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Live! - Culture

Between Space and Place

Feb 14 2006 23:58
Keith Brown
An art exhibition of works by the Royal College of Art sculpture students Hannah Brown, Clara Collings and Katrina Palmer.
Now you find the cacti

With a title such as ?Between space and place,? you may be forgiven for thinking that this is about Imperial?s general building activities. However, it is actually an opportunity for you pop up and see some contemporary sculptures in the Sherfield Building, when you have a minute.

There is an air of horror to the overall show. This is probably created by the intimate reach of the work and the references to objects and scenes, which this reporter finds familiar to that seen on the big screen.

Hannah Brown?s work is in this reporter's opinion particularly interesting since it is not all strictly 3D. Her work seems to capture the mundane and make it interesting in ?Original Copy? and ?Everywhere/Nowhere Souvenir.? This reporter believes that she is also highlighting the mundane in the very topical ?UNREQUITED DONATION EXPOS?.? Although this piece may seem slightly self-absorbed if looked at from one viewpoint, this reporter did not see it as such. Except for those blessed with animal magnetism, how many of us have wanted to expose our unrequited love for all to see but were too modest to do so? The cacti are a bit cheeky.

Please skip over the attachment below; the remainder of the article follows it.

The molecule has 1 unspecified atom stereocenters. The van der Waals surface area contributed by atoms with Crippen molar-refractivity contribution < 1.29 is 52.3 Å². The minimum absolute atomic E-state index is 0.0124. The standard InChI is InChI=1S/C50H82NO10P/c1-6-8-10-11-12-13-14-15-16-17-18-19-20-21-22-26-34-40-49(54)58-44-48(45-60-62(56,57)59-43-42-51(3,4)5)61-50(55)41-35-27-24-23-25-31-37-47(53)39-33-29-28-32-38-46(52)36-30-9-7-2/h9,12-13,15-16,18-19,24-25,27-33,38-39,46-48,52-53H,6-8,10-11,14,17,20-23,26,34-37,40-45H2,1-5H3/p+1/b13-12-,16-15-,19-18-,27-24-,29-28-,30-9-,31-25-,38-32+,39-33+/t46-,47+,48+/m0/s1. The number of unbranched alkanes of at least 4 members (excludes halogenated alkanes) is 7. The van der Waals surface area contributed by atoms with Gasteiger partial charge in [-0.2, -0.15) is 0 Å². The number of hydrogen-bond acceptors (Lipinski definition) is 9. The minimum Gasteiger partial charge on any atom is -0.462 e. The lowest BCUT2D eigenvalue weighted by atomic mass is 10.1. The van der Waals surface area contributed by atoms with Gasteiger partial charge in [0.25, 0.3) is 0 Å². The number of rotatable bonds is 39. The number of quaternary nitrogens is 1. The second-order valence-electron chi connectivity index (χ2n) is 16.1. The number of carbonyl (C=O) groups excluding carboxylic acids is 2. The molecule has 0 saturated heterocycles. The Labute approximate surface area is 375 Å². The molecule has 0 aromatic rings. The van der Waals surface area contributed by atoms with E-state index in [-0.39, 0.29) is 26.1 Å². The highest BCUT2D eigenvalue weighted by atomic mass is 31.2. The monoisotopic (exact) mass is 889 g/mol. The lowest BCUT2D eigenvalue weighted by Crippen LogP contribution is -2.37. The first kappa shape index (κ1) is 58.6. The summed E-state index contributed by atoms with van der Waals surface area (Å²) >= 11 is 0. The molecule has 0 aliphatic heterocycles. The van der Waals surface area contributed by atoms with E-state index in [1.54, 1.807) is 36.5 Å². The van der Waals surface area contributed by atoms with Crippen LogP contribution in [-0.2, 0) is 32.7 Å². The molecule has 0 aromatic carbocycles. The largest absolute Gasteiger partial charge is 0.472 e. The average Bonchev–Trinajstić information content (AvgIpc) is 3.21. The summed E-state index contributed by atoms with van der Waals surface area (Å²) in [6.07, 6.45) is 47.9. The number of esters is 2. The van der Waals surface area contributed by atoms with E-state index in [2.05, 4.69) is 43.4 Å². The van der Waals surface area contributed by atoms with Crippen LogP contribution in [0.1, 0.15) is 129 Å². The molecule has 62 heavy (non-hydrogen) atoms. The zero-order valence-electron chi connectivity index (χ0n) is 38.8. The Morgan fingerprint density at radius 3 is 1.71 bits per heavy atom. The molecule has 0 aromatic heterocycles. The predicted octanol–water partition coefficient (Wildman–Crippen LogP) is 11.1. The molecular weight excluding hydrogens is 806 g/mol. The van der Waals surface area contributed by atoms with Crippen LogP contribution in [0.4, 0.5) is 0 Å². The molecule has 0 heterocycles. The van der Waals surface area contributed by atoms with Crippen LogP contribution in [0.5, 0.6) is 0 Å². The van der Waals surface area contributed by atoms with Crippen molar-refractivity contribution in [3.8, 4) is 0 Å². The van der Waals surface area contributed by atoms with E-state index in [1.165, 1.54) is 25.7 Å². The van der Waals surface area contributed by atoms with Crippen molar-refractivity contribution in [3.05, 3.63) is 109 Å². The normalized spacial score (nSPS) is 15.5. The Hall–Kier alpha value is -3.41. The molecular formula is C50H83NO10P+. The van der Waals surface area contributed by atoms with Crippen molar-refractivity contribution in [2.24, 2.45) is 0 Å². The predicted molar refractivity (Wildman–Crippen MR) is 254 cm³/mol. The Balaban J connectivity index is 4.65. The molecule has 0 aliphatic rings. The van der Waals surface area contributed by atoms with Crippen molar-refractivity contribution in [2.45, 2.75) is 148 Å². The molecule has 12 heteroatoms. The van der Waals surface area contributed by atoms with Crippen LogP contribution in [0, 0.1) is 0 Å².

The comparatively immense ?Core? by Clara Collings is exciting. Is it a representation of the classical human core ? the heart? Is it simply an interpretation of the core of a volcano or some other geological feature? Geologist?s, please criticise as appropriate (for the rocks, not hearts). Either way it is an interesting form, with much gravity.

Katrina Palmer?s ?C.O.D. Massive Trauma? is split into two objects. This reporter managed to walk past one that he knew was there, so make sure you look for them both. Their size does ensure that if you want to, you have to get close to look carefully. The colours used are unpleasant and gory. The difference between the hard and soft natures of the material in Palmer?s sculptures is interesting but still a bit uncomfortable to this reporter, possibly due to the vulnerability of soft materials to hard materials.

To see some interesting contemporary sculpture at Imperial all you need to do is slip up to the Blyth Gallery whilst going through the Sherfield Building. The gallery is on the fifth floor. The exhibition is open from Monday ? Sunday from 9am ? 10pm, until 26 February 2006. A private view is being held on Tuesday 21 February 2006 6-8:30 pm.

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